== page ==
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Gasland: Coming to a Shale Deposit Near You


Directed by Josh Fox

Saturday, Oct. 30, 7PM

Bulger Communications Center, Buffalo State College

Watch the trailer for Gasland on Artvoice TV.

Filmmaker Josh Fox talks about Gasland at the documentary’s regional premiere on Saturday

It’s little wonder that executives, lobbyists, and public relations firms working for the natural gas industry are so determined to undermine and vilify the documentary Gasland and its creator, Josh Fox. It seems impossible to watch this film and not come away a determined opponent of hydraulic fracturing, the natural gas extraction technique that the New York State Department of Environmental Conservation recently included in its strategic plan for state forest management.

Impossible, that is, unless your paycheck depends on the continuing growth of the natural gas extraction industry. Perhaps not even then.

Hydraulic fracturing, or fracking, is a mining technique whereby wells are bored thousands of feet into gas-rich shale deposits, such as the Marcellus Shale deposit, which stretches from West Virginia through most of Pennsylvania, up into Western New York and along the state’s Southern Tier. The drillers then pump millions of gallons of chemically laden water and sand into the hole. The pressure created by the water causes the shale to fracture, freeing natural gas, which then flows through the well to the surface.

The problem, opponents say, is that hydraulic fracturing—also called hydrofracking or simply fracking—has contaminated drinking water, both with natural gas and the hundreds of often dangerous chemicals used in the fracking liquid, much of which is never recovered but instead mixes with water underground or sits in surface pools and seeps into the water table.

Josh Fox was introduced to fracking when he received a letter from a natural gas company offering a lease agreement to drill on his family’s land in Milanville, Pennsylvania, which sits on a tributary to the Delaware River in the Delaware Water Gap. With video camera in hand, he set off to learn as much as he could about the process and its consequences.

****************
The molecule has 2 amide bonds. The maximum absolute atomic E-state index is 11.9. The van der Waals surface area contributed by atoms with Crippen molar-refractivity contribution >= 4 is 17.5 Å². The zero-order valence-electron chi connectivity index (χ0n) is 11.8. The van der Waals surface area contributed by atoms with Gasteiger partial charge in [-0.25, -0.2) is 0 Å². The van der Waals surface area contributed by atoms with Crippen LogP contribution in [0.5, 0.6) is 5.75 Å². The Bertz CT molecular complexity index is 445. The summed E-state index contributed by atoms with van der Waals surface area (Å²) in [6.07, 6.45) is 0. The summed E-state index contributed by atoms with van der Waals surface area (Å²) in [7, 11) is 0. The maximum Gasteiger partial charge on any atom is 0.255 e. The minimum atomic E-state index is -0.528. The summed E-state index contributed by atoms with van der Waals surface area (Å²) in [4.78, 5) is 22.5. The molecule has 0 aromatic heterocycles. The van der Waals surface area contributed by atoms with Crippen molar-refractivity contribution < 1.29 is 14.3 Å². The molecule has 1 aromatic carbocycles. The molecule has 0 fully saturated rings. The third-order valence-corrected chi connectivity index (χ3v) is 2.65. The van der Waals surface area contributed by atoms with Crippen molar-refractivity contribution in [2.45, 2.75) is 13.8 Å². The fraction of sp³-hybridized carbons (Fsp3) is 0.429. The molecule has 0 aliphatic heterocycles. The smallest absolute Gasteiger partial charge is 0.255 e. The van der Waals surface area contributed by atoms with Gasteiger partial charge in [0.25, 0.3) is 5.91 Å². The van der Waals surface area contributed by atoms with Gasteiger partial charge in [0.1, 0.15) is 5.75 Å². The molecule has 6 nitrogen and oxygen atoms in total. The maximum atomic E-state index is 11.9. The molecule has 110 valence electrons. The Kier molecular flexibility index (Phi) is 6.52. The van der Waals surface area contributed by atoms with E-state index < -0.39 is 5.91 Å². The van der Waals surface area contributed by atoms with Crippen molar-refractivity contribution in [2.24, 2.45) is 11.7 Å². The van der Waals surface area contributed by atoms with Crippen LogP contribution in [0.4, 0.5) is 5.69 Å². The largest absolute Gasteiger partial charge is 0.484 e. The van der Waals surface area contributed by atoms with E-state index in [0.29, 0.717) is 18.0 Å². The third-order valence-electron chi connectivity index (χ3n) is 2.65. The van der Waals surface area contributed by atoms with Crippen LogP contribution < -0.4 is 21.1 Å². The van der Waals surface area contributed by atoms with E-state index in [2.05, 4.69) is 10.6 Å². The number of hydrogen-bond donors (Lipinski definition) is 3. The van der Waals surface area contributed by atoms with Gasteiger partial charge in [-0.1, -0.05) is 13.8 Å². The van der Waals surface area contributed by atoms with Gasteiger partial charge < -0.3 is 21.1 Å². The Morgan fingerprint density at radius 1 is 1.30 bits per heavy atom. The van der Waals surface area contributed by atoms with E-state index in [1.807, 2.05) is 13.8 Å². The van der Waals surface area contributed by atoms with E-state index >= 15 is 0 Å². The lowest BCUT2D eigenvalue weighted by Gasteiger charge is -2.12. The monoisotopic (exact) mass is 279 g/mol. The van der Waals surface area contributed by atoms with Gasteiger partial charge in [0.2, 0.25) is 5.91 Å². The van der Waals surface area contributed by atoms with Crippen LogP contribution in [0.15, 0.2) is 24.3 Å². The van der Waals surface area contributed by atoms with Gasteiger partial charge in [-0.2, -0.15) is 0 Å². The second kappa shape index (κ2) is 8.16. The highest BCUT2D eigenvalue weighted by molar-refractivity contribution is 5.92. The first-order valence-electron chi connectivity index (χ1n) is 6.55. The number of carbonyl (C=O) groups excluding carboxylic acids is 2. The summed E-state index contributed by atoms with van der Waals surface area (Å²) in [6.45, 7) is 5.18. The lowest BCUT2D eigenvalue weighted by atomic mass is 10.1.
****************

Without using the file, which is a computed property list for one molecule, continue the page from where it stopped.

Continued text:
He can find no one in the natural gas industry who will talk to him, so he talks instead to residents of other communities atop the Marcellus Shale where gas wells have already been drilled and fracked. His first stop is Dimock, Pennsylvania, where to his astonishment—and to yours, I promise, when you watch the film—the residents are able to light their tap water on fire.

Fox’s exploration of the issue takes him (and apparently some extra cameras by this point) to Colorado, Wyoming, Utah, and Texas, states where fracking for natural gas has been happening for many years. Everywhere he goes, he meets people whose health, water, and livelihoods have been damaged by the gas companies. They all make powerful spokespeople for the proposition that unregulated fracking is dangerous and that the natural gas industry and its shills are immoral.

So does Fox himself, whose understated, sometimes humorous, and engaging narration makes him a central character in the film, as has become common among documentarians, especially among those practicing advocacy. The camera work is interesting and the film is beautiful to look at, and the soundtrack, which occasionally comprises Fox’s own banjo playing, hums along nicely, too. Seldom are such bitter lessons so palatably served.

With the exception of the remarkably candid John Hanger, secretary of Pennsylvania’s Department of Environmental Protection, few officials and absolutely no industry representatives agreed to speak with Fox on camera. Only at the end of the film, when Fox records Congressional hearings on the subject, do we hear the flacks argue that fracking is perfectly safe. By that point we’ve heard an hour and half of testimony that says it’s not. The flacks didn’t stand a chance.

Fox will be in town on Saturday, October 30, at the local premiere of Gasland. The screening takes place at Buffalo State College’s Bulger Communications Center at 7pm. Also in attendance will be State Senator Antoine Thompson, chair of the State Senate’s Environmental Conservation Committee. The screening is free and open to the public.

geoff kelly

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